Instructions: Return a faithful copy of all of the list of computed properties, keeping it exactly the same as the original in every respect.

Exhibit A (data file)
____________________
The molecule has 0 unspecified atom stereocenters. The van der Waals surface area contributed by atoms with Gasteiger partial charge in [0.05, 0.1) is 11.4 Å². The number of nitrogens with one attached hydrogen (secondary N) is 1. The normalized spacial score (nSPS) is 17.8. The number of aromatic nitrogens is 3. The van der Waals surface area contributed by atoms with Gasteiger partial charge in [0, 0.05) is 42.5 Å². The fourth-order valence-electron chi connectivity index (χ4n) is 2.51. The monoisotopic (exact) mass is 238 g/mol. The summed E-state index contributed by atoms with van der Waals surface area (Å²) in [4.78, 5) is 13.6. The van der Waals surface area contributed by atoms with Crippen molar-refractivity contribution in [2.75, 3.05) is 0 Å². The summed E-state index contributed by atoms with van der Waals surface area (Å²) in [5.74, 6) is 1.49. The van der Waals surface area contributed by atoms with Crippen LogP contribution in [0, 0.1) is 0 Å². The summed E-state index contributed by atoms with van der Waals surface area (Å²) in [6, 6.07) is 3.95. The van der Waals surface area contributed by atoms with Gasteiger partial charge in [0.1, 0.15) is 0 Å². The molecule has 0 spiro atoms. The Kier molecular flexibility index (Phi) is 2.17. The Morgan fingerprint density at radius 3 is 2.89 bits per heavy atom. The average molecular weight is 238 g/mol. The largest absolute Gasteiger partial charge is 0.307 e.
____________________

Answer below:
The molecule has 0 unspecified atom stereocenters. The van der Waals surface area contributed by atoms with Gasteiger partial charge in [0.05, 0.1) is 11.4 Å². The number of nitrogens with one attached hydrogen (secondary N) is 1. The normalized spacial score (nSPS) is 17.8. The number of aromatic nitrogens is 3. The van der Waals surface area contributed by atoms with Gasteiger partial charge in [0, 0.05) is 42.5 Å². The fourth-order valence-electron chi connectivity index (χ4n) is 2.51. The monoisotopic (exact) mass is 238 g/mol. The summed E-state index contributed by atoms with van der Waals surface area (Å²) in [4.78, 5) is 13.6. The van der Waals surface area contributed by atoms with Crippen molar-refractivity contribution in [2.75, 3.05) is 0 Å². The summed E-state index contributed by atoms with van der Waals surface area (Å²) in [5.74, 6) is 1.49. The van der Waals surface area contributed by atoms with Crippen LogP contribution in [0, 0.1) is 0 Å². The summed E-state index contributed by atoms with van der Waals surface area (Å²) in [6, 6.07) is 3.95. The van der Waals surface area contributed by atoms with Gasteiger partial charge in [0.1, 0.15) is 0 Å². The molecule has 0 spiro atoms. The Kier molecular flexibility index (Phi) is 2.17. The Morgan fingerprint density at radius 3 is 2.89 bits per heavy atom. The average molecular weight is 238 g/mol. The largest absolute Gasteiger partial charge is 0.307 e.